MS PowerPoint Chapter 1: Text and Fonts


Section 1.1: Fonts

Microsoft PowerPoint gives you hundreds of different fonts to choose from. Many of them are accessible to use, but others should be avoided. You should always choose fonts that are easy to read and are not very fancy. To change fonts,

  1. Go to the Home tab.

    Home Tab in Microsoft PowerPoint. The tab has an orange line underneath.
  2. In the Font section, click the Font dropdown box.

    The font section in Microsoft PowerPoint with the font dropdown box highlighted in a red box.
  3. Finally, choose the font you would like.

While these fonts look more interesting, they are very hard to read for some users.

These fonts are very easy to read. There are many fonts like them available in Microsoft PowerPoint, but when choosing a new font, try to find one that is similar to these and is easy to read.

Section 1.2: Font Size

To keep things simple and easy to read, make sure the font is over 18 points in size.

  1. To change your font size, go to the Home Tab.

  2. In the font section, select the font size button and select the size font you want.

Section 1.3: Capitalization

Screen readers do not recognize capitalized letters, so there is no point to relying on capital letters to emphasize text.

This example shows unnecessary capitalization in letters. Screen readers will not emphasize the text even when it is in all caps.

Section 1.4: Bold, Italic, Strikethrough, and Underlined Text

Screen readers by default do not recognize text that is bold, italic, strikethrough, or underlined. The text will be read as normal text. There are settings available in NVDA to make the text be read as bold, italic or underlined, but very few people change these settings. A good rule is to use bold text, italics, or underlined text sparingly.

Section 1.5: Highlighting

When highlighting, it is important to be sure it is not the only way to convey meaning. Screen readers will not recognize the highlighted text as highlighted text. So it will only read it as normal text. This will be confusing to someone with visual disabilities.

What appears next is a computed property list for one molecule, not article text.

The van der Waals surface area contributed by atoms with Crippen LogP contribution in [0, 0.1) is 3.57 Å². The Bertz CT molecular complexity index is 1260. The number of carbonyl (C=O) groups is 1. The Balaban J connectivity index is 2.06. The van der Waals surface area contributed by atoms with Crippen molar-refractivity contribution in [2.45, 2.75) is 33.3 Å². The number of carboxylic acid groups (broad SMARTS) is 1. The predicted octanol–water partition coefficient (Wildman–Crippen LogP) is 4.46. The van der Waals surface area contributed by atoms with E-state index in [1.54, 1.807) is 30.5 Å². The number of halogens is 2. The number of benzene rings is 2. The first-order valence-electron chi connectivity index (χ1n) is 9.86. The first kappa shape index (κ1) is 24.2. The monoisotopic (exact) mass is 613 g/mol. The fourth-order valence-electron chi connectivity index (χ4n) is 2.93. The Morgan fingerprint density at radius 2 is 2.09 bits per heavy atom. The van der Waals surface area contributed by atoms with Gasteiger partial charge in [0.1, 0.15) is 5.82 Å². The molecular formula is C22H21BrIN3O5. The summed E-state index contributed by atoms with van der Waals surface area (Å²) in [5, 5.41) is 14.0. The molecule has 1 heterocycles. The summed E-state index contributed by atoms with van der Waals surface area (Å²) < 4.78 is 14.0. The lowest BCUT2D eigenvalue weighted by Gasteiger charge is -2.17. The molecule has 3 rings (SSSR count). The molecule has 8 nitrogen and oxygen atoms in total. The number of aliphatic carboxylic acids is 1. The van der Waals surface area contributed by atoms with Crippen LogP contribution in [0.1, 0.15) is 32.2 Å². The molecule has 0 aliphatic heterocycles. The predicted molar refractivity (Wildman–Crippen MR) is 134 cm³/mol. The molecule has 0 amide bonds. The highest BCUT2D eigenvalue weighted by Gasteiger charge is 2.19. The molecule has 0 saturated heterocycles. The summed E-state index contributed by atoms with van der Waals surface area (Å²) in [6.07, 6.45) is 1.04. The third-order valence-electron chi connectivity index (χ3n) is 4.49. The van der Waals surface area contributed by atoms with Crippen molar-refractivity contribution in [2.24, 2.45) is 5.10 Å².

Section 1.6: NVDA Settings for Text

When a screen reader reads text with strikethrough, the text will be read like normal text. So when you use strikethrough, be sure to modify the settings in the screen readers. This will allow the screen reader to tell the reader of any bold, italic, strikethrough, or underlined text.

  1. In NVDA, go to the Preference Tab, the click Document Formatting.

  2. Select the Font Attributes check box in the pop up box.

  3. In JAWS, you can examine the font attributes at the cursor, including whether or not there is strikethrough, by pressing INSERT + F.

Section 1.7: Symbols and Special Characters

You can use many different symbols and special characters. However, they must always be communicated in regular text as well. This must be done so the screen readers will read the symbol properly to the reader. Here is a list of 15 symbols and special characters that are good to use.

  1. The AT Symbol.

  2. The Ampersand.

  3. The Slash Symbol

  4. Copyright Symbol

  5. Trademark Symbol

  6. US Dollar

  7. Euro

  8. British Pound

  9. Japanese Yen

  10. Paragraph Symbol

  11. Bullet

  12. Degrees

  13. One Half

  14. One Fourth

  15. Three Fourths

Section 1.8: Creating Symbols

To create symbols,

  1. Go to the Insert Tab.

  2. Go to the Symbols section and click Symbol.

  3. A dropdown menu will appear, click more symbols to get a wider variety of symbols to choose from.

Example of using symbols…